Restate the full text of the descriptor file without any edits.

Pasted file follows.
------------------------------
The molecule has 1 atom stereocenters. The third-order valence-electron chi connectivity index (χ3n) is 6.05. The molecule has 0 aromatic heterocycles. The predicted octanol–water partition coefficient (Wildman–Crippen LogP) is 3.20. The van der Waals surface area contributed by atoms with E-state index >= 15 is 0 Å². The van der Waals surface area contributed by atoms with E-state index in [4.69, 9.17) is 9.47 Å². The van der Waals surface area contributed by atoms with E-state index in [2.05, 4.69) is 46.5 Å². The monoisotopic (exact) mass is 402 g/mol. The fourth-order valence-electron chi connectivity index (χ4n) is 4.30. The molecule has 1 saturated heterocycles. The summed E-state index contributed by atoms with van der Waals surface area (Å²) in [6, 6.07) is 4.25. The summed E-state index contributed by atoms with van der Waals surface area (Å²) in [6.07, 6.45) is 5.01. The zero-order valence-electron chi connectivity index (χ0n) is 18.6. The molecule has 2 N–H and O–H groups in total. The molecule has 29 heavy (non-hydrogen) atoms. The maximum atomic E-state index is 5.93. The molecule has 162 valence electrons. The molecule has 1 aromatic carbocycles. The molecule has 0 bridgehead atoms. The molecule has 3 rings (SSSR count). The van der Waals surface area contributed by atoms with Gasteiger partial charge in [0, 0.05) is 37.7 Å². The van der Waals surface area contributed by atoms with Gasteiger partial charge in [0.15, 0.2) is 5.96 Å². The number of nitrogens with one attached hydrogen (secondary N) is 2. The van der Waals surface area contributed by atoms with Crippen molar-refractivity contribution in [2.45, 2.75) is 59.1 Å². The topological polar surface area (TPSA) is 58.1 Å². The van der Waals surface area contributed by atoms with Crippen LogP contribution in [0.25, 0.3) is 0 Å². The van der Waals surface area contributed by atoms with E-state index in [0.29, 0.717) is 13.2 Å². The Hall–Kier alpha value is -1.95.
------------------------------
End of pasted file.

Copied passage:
The molecule has 1 atom stereocenters. The third-order valence-electron chi connectivity index (χ3n) is 6.05. The molecule has 0 aromatic heterocycles. The predicted octanol–water partition coefficient (Wildman–Crippen LogP) is 3.20. The van der Waals surface area contributed by atoms with E-state index >= 15 is 0 Å². The van der Waals surface area contributed by atoms with E-state index in [4.69, 9.17) is 9.47 Å². The van der Waals surface area contributed by atoms with E-state index in [2.05, 4.69) is 46.5 Å². The monoisotopic (exact) mass is 402 g/mol. The fourth-order valence-electron chi connectivity index (χ4n) is 4.30. The molecule has 1 saturated heterocycles. The summed E-state index contributed by atoms with van der Waals surface area (Å²) in [6, 6.07) is 4.25. The summed E-state index contributed by atoms with van der Waals surface area (Å²) in [6.07, 6.45) is 5.01. The zero-order valence-electron chi connectivity index (χ0n) is 18.6. The molecule has 2 N–H and O–H groups in total. The molecule has 29 heavy (non-hydrogen) atoms. The maximum atomic E-state index is 5.93. The molecule has 162 valence electrons. The molecule has 1 aromatic carbocycles. The molecule has 0 bridgehead atoms. The molecule has 3 rings (SSSR count). The van der Waals surface area contributed by atoms with Gasteiger partial charge in [0, 0.05) is 37.7 Å². The van der Waals surface area contributed by atoms with Gasteiger partial charge in [0.15, 0.2) is 5.96 Å². The number of nitrogens with one attached hydrogen (secondary N) is 2. The van der Waals surface area contributed by atoms with Crippen molar-refractivity contribution in [2.45, 2.75) is 59.1 Å². The topological polar surface area (TPSA) is 58.1 Å². The van der Waals surface area contributed by atoms with Crippen LogP contribution in [0.25, 0.3) is 0 Å². The van der Waals surface area contributed by atoms with E-state index in [0.29, 0.717) is 13.2 Å². The Hall–Kier alpha value is -1.95.